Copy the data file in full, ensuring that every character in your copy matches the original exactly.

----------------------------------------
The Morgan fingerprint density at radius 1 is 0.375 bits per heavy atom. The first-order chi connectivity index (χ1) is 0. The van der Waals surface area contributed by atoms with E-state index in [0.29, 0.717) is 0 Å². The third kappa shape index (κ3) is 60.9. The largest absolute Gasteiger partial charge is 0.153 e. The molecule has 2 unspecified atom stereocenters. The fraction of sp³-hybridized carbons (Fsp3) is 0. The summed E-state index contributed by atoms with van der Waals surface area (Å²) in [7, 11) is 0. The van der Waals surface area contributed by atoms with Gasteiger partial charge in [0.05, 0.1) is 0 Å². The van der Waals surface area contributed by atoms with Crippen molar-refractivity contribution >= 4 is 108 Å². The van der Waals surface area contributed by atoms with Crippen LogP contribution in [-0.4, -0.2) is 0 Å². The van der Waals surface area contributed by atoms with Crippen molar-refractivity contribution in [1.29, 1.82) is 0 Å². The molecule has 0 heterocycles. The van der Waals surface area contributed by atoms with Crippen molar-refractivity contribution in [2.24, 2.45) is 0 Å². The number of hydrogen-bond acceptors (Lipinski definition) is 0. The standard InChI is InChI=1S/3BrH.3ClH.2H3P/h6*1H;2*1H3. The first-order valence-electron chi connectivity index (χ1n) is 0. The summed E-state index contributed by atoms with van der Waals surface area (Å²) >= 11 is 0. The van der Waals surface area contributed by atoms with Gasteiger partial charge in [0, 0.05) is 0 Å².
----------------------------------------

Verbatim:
The Morgan fingerprint density at radius 1 is 0.375 bits per heavy atom. The first-order chi connectivity index (χ1) is 0. The van der Waals surface area contributed by atoms with E-state index in [0.29, 0.717) is 0 Å². The third kappa shape index (κ3) is 60.9. The largest absolute Gasteiger partial charge is 0.153 e. The molecule has 2 unspecified atom stereocenters. The fraction of sp³-hybridized carbons (Fsp3) is 0. The summed E-state index contributed by atoms with van der Waals surface area (Å²) in [7, 11) is 0. The van der Waals surface area contributed by atoms with Gasteiger partial charge in [0.05, 0.1) is 0 Å². The van der Waals surface area contributed by atoms with Crippen molar-refractivity contribution >= 4 is 108 Å². The van der Waals surface area contributed by atoms with Crippen LogP contribution in [-0.4, -0.2) is 0 Å². The van der Waals surface area contributed by atoms with Crippen molar-refractivity contribution in [1.29, 1.82) is 0 Å². The molecule has 0 heterocycles. The van der Waals surface area contributed by atoms with Crippen molar-refractivity contribution in [2.24, 2.45) is 0 Å². The number of hydrogen-bond acceptors (Lipinski definition) is 0. The standard InChI is InChI=1S/3BrH.3ClH.2H3P/h6*1H;2*1H3. The first-order valence-electron chi connectivity index (χ1n) is 0. The summed E-state index contributed by atoms with van der Waals surface area (Å²) >= 11 is 0. The van der Waals surface area contributed by atoms with Gasteiger partial charge in [0, 0.05) is 0 Å².